Portland – OR, United States
Online learning environments can be either synchronous or asynchronous. Synchronous online collaboration tools remove distance, whereas asynchronous collaboration minimizes both distance and time as barriers to working and learning together. Asynchronous learning can therefore provide students with substantial educational opportunities that otherwise wouldn’t be possible. An expert from University of Western States shares his experience with this learning modality.
Jim Friscia, director of Academic Support and Training at University of Western States (UWS), in Portland, Oregon, manages the technology tools used for teaching and learning.
These tools include Open LMS, lecture capture Panopto, REEF Polling, electronic testing software eMedley, and online meeting tools like Blackboard Collaborate, among others. These tools are used for online courses, classroom-based courses, and blended learning courses though all the programs offered at UWS. Friscia’s team provides instructional design services, technical support, and multimedia production services to the faculty. They also provide group, individual, and online training.
Friscia has become an expert of teaching and learning technologies since diving into the world of distance education using interactive videoconferencing over 25 years ago. “With the evolution of the internet, many of us saw the possibilities it offered for distance education. My path eventually led me to working with an online collaboration software company, and then back into higher education and my ongoing interest in how all of these tools could be leveraged to create a rich teaching and learning environment.” For that reason, he joined the UWS in 2012, just after they launched their first fully online program.
As part of his role, Friscia helps program administrators and instructors to understand how to employ the most appropriate tools based on their program, course goals and objectives. Realizing that preferences for learning environments vary, his department creates training in a variety of formats to meet faculty needs.
UWS has campus-based faculty members who will always opt for face-to-face training before participating in an online training course. However, that’s not an option for online instructors. Most of the adjuncts are working healthcare practitioners, may be teaching at multiple institutions, and are located around the country or world. “We have the challenge of creating learning opportunities that take into account their limited time available for training. We try to create online instructor training that is targeted, short, and engaging,” Friscia explains.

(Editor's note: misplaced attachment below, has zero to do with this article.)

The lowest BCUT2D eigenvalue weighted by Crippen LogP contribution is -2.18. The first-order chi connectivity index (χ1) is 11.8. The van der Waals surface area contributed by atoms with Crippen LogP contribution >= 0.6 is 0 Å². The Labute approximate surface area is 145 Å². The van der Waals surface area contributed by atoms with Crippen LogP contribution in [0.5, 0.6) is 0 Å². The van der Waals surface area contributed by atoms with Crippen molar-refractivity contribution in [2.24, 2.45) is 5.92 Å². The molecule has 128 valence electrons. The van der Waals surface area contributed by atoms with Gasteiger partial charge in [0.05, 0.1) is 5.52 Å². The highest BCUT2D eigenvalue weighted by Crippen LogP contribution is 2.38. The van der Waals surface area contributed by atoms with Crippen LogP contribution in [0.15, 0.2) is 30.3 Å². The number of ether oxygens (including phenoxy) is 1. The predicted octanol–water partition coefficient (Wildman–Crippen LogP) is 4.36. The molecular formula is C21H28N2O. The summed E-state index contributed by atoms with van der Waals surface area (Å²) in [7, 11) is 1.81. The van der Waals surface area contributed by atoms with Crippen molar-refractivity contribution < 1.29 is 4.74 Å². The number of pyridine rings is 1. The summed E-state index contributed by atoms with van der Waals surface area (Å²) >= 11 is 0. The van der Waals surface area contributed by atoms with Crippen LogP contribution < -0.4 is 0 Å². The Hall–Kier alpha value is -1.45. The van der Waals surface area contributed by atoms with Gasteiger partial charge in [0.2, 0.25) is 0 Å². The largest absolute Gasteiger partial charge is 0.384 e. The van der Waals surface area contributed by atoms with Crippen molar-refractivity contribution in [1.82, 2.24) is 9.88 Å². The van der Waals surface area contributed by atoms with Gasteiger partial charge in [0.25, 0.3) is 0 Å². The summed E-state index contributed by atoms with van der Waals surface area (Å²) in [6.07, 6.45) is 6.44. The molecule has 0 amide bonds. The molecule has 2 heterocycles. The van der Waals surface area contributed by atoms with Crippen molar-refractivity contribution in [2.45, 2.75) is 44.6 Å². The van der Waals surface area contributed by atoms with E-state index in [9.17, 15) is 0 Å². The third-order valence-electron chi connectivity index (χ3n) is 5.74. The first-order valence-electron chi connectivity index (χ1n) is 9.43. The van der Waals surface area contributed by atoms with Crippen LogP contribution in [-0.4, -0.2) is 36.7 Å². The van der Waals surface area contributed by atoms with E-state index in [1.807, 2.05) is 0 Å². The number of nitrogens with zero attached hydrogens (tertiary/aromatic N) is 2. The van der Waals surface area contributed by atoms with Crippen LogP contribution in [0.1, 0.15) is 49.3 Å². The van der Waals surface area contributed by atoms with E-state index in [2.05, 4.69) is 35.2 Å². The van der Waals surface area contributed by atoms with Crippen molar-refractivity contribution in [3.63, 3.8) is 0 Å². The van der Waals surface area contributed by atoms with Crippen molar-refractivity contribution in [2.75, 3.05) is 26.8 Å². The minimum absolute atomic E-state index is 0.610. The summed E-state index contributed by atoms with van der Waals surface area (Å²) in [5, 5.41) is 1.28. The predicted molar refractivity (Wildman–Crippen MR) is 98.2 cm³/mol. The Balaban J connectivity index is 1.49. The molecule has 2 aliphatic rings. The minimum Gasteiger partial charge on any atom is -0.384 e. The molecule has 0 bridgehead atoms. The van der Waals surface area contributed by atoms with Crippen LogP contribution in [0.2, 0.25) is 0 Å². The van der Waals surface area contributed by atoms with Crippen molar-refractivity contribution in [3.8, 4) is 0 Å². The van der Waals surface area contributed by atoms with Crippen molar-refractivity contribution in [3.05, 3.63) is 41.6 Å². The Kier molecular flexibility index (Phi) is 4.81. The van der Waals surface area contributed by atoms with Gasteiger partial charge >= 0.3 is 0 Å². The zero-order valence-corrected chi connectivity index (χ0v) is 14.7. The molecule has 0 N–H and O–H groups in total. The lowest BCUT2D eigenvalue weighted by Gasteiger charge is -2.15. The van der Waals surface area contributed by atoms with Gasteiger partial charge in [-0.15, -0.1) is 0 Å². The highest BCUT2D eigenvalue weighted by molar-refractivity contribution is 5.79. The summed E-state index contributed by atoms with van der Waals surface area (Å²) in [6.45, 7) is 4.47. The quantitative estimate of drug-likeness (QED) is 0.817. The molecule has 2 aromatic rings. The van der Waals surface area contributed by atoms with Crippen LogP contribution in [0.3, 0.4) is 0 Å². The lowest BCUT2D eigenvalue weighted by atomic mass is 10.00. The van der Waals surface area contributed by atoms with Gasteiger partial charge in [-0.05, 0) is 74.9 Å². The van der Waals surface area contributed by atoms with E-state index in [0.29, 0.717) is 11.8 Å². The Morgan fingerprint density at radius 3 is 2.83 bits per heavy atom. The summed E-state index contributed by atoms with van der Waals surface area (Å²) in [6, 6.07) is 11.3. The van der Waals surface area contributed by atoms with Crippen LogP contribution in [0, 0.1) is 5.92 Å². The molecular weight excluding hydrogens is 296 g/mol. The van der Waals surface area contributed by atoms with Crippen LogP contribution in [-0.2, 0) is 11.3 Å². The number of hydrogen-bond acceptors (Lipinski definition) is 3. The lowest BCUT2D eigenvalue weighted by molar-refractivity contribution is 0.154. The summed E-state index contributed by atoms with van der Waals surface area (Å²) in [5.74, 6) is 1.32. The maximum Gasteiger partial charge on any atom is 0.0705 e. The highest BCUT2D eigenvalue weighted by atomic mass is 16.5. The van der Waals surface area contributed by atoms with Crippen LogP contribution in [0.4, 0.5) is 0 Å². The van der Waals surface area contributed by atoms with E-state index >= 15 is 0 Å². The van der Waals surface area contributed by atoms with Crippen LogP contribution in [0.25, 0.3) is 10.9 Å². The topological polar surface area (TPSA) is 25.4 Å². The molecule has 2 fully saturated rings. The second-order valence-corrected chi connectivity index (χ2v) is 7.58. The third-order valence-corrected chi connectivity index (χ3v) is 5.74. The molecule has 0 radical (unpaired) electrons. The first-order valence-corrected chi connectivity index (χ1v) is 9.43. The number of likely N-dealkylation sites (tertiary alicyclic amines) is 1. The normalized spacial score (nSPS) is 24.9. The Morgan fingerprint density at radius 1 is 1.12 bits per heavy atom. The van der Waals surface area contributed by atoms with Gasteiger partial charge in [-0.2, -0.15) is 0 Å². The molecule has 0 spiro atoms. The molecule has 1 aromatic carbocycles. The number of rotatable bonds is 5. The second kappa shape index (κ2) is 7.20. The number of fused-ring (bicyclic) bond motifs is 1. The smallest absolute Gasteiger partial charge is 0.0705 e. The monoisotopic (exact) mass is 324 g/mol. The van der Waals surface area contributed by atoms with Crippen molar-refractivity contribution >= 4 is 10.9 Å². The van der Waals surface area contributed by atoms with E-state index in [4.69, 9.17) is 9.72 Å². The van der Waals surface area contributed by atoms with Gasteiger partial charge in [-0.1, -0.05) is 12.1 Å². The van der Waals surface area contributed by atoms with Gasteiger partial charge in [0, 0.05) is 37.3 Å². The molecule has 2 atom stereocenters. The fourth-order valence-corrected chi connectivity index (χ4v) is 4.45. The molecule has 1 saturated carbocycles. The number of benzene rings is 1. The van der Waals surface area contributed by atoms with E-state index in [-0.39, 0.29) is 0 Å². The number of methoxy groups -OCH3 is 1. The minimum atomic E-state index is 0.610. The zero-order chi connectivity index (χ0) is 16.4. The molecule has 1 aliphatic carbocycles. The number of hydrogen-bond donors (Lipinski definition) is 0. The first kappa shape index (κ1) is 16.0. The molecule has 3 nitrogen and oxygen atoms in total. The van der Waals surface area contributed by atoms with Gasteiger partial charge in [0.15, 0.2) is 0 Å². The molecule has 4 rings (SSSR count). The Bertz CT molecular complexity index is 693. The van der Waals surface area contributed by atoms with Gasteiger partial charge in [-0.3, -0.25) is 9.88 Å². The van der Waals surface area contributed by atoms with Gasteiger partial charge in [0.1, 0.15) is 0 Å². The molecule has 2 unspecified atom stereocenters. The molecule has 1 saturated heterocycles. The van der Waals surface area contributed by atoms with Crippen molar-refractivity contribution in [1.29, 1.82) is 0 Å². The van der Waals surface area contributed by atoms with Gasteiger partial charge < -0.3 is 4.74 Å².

For the online programs, the emphasis is always on creating engagement – whether it’s student-content, student-instructor, or student-student. Providing courses with a variety of opportunities for meaningful connection is the main focus. As a result, the instructional designer for online programs works directly with the programs’ instructors to develop their courses using a variety of tools available in Open LMS to present content, create engagement, and assess learning.
At UWS, there are about 1,000 students currently using Open LMS and approximately half of them are fully online students. There are over 40 courses offered each term among the three online programs, and close to 80 courses in the campus programs each term using Open LMS as an integral part of classroom courses. Over the next few years, many of these courses will undergo a redesign in order to be offered in a hybrid or completely online format.
In addition, Friscia’s team hosts a variety of training courses for both faculty and students and have a second Open LMS-hosted site for chiropractic continuing education. That site provides access to over 100 courses – some developed in Moodle and others via third party CE providers that they connect to through their site.
UWS has been using Open LMS since 2010. It began as an optional tool to support classroom instruction and to offer a few pre-program science courses to prepare incoming Doctor of Chiropractic students. When the master’s program in human nutrition and functional medicine was first offered, the self-hosted Open LMS platform was used. When it became apparent that the needs of a full-fledged online program were beyond the school’s self-hosting and support capabilities, UWS sought a third-party hosting solution and chose Open LMS. “I came onboard just before the transition and was very pleased to help implement the move,” said Friscia.
“For us, having Open LMS and provide technical services has been of paramount importance. It’s great for our team to have the Open LMS support team to work with. We can focus on working with the programs and instructors to best utilize the LMS for teaching and learning, rather than worrying about whether the system is running or needs to be updated. As I have looked at various LMS choices available today, Open LMS still feels like it was designed by educators,” shared Friscia.
Regarding online collaboration, whether synchronous or asynchronous, Friscia believes that from an educational standpoint, it has the ability to foster and grow an engaged learning community without place or time boundaries, and this is vital. In addition, it brings advantages to the shared construction of knowledge, independent thinking, responsibility, and self-evaluation.
When we asked about the future of e-learning, Friscia said, “Calling it ‘e-learning’ assumes that it’s somehow distinct from other forms of learning. We’ve created digital tools that provide us with an unprecedented degree of flexibility around access, to learning opportunities and learning modalities, but I don’t think they fundamentally change how we learn. They are the tools of an evolving learning ecosystem.”